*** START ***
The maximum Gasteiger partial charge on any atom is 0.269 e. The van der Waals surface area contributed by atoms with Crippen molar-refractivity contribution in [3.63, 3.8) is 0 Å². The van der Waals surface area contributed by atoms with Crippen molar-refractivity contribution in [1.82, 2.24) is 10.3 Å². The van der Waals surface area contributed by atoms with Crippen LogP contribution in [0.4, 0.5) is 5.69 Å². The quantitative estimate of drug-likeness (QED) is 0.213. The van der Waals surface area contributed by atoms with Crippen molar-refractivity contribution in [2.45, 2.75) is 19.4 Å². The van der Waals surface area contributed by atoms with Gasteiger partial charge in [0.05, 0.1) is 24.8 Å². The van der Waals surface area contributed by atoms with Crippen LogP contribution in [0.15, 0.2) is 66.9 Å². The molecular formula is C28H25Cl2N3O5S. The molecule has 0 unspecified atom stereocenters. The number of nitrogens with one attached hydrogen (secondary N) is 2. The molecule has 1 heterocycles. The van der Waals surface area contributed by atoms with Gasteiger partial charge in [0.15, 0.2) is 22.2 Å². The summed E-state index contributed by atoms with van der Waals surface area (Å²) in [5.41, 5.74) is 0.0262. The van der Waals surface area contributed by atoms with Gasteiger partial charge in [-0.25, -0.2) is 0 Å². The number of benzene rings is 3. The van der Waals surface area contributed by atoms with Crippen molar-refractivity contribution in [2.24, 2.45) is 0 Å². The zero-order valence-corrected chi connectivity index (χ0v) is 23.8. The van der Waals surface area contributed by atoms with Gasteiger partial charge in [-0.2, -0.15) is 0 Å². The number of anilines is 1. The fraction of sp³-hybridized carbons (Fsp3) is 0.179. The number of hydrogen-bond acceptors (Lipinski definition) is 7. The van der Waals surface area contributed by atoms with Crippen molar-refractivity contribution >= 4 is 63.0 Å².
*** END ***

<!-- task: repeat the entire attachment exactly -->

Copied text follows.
The maximum Gasteiger partial charge on any atom is 0.269 e. The van der Waals surface area contributed by atoms with Crippen molar-refractivity contribution in [3.63, 3.8) is 0 Å². The van der Waals surface area contributed by atoms with Crippen molar-refractivity contribution in [1.82, 2.24) is 10.3 Å². The van der Waals surface area contributed by atoms with Crippen LogP contribution in [0.4, 0.5) is 5.69 Å². The quantitative estimate of drug-likeness (QED) is 0.213. The van der Waals surface area contributed by atoms with Crippen molar-refractivity contribution in [2.45, 2.75) is 19.4 Å². The van der Waals surface area contributed by atoms with Gasteiger partial charge in [0.05, 0.1) is 24.8 Å². The van der Waals surface area contributed by atoms with Crippen LogP contribution in [0.15, 0.2) is 66.9 Å². The molecular formula is C28H25Cl2N3O5S. The molecule has 0 unspecified atom stereocenters. The number of nitrogens with one attached hydrogen (secondary N) is 2. The molecule has 1 heterocycles. The van der Waals surface area contributed by atoms with Gasteiger partial charge in [0.15, 0.2) is 22.2 Å². The summed E-state index contributed by atoms with van der Waals surface area (Å²) in [5.41, 5.74) is 0.0262. The van der Waals surface area contributed by atoms with Gasteiger partial charge in [-0.25, -0.2) is 0 Å². The number of benzene rings is 3. The van der Waals surface area contributed by atoms with Crippen molar-refractivity contribution in [2.24, 2.45) is 0 Å². The zero-order valence-corrected chi connectivity index (χ0v) is 23.8. The van der Waals surface area contributed by atoms with Gasteiger partial charge in [-0.2, -0.15) is 0 Å². The number of anilines is 1. The fraction of sp³-hybridized carbons (Fsp3) is 0.179. The number of hydrogen-bond acceptors (Lipinski definition) is 7. The van der Waals surface area contributed by atoms with Crippen molar-refractivity contribution >= 4 is 63.0 Å².